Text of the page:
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So I'd say we're already seeing it, as Kim and Carey have both mentioned, in terms of the month-over-month net move-in increases. So the -- with the increased community outreach and seeing additional lead generation through both kind of internal and external sources, and then just sticking with the practices that some of the newer executive directors and sales directors have been implementing. I know we will continue to see what we expect to be ongoing improvement in those areas.

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Kimberly S. Lody, Capital Senior Living Corporation - President, CEO & Director [13]

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And Chad, I'll just add that we saw really great results with the pilot program that we did over that 12-week period in those 12 communities. And that was a lot about blocking and tackling, and like Brandon mentioned, speed to response -- to respond and making sure that our responses really nurture those leads through the process and results in move-ins, which we saw a significant lift in those 12 communities.

So one of our main priorities here in the fourth quarter and the coming months is to ensure that we anchor those same principles from that pilot in the rest of our portfolio, so they can see the same types of benefits.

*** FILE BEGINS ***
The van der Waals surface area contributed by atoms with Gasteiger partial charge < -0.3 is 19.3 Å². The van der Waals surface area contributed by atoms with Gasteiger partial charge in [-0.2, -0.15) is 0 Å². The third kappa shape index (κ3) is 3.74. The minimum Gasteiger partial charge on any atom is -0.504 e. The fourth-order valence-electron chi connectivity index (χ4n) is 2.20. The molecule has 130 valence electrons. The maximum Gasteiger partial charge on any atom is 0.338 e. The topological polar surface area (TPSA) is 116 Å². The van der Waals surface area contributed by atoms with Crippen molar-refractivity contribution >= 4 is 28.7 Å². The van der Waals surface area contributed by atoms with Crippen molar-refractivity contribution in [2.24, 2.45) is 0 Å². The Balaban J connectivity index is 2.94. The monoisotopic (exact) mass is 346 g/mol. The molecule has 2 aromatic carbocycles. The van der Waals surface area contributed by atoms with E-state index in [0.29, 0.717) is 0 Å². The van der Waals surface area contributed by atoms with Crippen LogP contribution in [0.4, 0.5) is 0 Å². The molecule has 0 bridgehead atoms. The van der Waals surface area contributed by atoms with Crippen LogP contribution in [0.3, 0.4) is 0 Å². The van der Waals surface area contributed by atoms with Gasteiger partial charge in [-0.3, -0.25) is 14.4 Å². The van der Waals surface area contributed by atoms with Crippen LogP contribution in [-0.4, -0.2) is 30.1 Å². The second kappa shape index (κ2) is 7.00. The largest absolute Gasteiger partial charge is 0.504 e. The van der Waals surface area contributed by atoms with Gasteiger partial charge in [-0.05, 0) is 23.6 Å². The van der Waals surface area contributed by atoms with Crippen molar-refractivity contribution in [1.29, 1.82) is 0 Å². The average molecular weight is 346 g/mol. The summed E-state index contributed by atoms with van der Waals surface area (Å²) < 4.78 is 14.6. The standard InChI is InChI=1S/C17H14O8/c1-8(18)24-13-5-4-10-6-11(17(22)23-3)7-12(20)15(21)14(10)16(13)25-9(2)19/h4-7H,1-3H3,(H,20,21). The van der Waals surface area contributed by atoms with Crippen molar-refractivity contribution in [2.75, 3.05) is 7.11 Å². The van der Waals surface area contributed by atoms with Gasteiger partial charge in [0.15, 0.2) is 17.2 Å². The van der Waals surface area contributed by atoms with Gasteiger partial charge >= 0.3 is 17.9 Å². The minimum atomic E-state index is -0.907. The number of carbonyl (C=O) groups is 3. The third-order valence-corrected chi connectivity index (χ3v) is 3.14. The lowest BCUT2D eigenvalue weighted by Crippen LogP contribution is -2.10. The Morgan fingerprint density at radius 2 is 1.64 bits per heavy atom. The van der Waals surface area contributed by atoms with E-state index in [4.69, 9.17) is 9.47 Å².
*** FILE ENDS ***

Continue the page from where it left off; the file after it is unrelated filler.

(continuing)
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Operator [14]

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We'll now take our next question from Joanna Gajuk from Bank of America.

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Joanna Sylvia Gajuk, BofA Merrill Lynch, Research Division - VP [15]

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So thanks for the color around occupancy improvements in the last 3 months, and I guess into November. So on that front, can you talk about pricing in terms of your rent increases you anticipate for in-place residents? And any color on the level of the discounting that you've seen this quarter and you're planning to Q4?

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Kimberly S. Lody, Capital Senior Living Corporation - President, CEO & Director [16]

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Yes. I'll jump in first, and then Carey can add some color as well. So Joanna, we have -- we've been sort of fighting this occupancy decline here over the course of the year. And generally speaking, those residents as they are moving out, they have a higher rate associated with them because they are at a higher acuity level and need more levels of care. So the move-ins, the folks that are coming in are coming in with less acuity and less of those care needs. So the rate is lower on the move-in side.

Now we have implemented about a 3% in-place rate increase throughout the year. But when you take the combination of all of those things together, the net is that rates have been flat, which we're really pleased with.

We feel good that our level of discounting is appropriate and well managed. Our teams are selling the value of our communities and the services we provide versus engaging in sort of a price battle in the marketplace because that's not constructive, and certainly, not helpful for the long term. So we feel good about that.